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Three Americans Still Held by North Korea Following Otto Warmbier’s Release

The surprise release this week of American college student Otto Warmbier from a North Korean prison has come at an otherwise fraught time between the isolated nation and the United States.

Since President Donald Trump took office in January, North Korean leader Kim Jong Un has ordered roughly nine missile or weapons-related tests — in defiance of international pressure to end such provocative actions.

While 22-year-old Warmbier’s return to Ohio after 17 months in custody was celebrated by his family, doctors at the University of Cincinnati Medical Center revealed Thursday that he remains in a state of “unresponsive wakefulness” — meaning he has reflexes but is not considered conscious.

Warmbier’s parents told The Washington Post and The Associated Press that their son had been in a coma since March 2016 — the same month he was convicted. They said the North Koreans claimed botulism and a sleeping pill caused his condition, although doctors in Cincinnati later found no evidence of botulism.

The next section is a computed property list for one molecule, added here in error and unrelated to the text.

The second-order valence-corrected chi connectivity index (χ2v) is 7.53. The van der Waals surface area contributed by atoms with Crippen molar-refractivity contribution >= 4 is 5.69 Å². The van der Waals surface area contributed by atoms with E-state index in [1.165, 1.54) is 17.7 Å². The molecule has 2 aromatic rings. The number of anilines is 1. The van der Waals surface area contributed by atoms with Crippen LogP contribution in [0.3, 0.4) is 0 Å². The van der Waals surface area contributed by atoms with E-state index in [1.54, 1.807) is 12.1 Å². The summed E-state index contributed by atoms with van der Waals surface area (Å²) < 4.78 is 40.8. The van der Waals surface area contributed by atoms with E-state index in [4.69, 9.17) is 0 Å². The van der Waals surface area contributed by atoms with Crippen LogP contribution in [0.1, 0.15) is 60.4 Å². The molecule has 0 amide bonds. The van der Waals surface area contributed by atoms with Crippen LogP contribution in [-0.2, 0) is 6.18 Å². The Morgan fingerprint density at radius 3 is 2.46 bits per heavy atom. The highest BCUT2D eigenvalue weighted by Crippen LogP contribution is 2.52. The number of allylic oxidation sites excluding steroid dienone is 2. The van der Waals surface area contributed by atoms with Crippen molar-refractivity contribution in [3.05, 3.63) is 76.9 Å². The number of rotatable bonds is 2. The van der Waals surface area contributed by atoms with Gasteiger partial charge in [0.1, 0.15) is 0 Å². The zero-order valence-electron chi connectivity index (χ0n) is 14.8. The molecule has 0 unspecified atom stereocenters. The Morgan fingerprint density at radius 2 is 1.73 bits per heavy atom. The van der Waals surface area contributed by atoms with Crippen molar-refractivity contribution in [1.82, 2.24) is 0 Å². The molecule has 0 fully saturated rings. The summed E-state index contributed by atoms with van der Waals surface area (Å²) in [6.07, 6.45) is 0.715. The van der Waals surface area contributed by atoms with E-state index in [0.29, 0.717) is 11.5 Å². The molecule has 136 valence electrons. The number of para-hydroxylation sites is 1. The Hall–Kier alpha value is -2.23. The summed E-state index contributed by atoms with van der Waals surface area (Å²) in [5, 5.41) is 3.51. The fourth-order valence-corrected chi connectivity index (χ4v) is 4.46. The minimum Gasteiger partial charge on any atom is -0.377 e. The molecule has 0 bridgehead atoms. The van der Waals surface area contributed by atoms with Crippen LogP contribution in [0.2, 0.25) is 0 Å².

What happened to the study abroad student following his arrest in 2016 over an alleged “hostile” act is shrouded in mystery. But his condition is raising concern for the remaining three known Americans who are currently detained in North Korea, and whether Warmbier’s freedom signals something larger — such as more releases or even an easing of the two countries’ relations.

Who are the three Americans detained by the North Koreans?

Two of them are academics, and neither appears to have gotten a trial yet:




Image: Tony Kim

American professor Tony Kim, also known as Kim Sang-duk.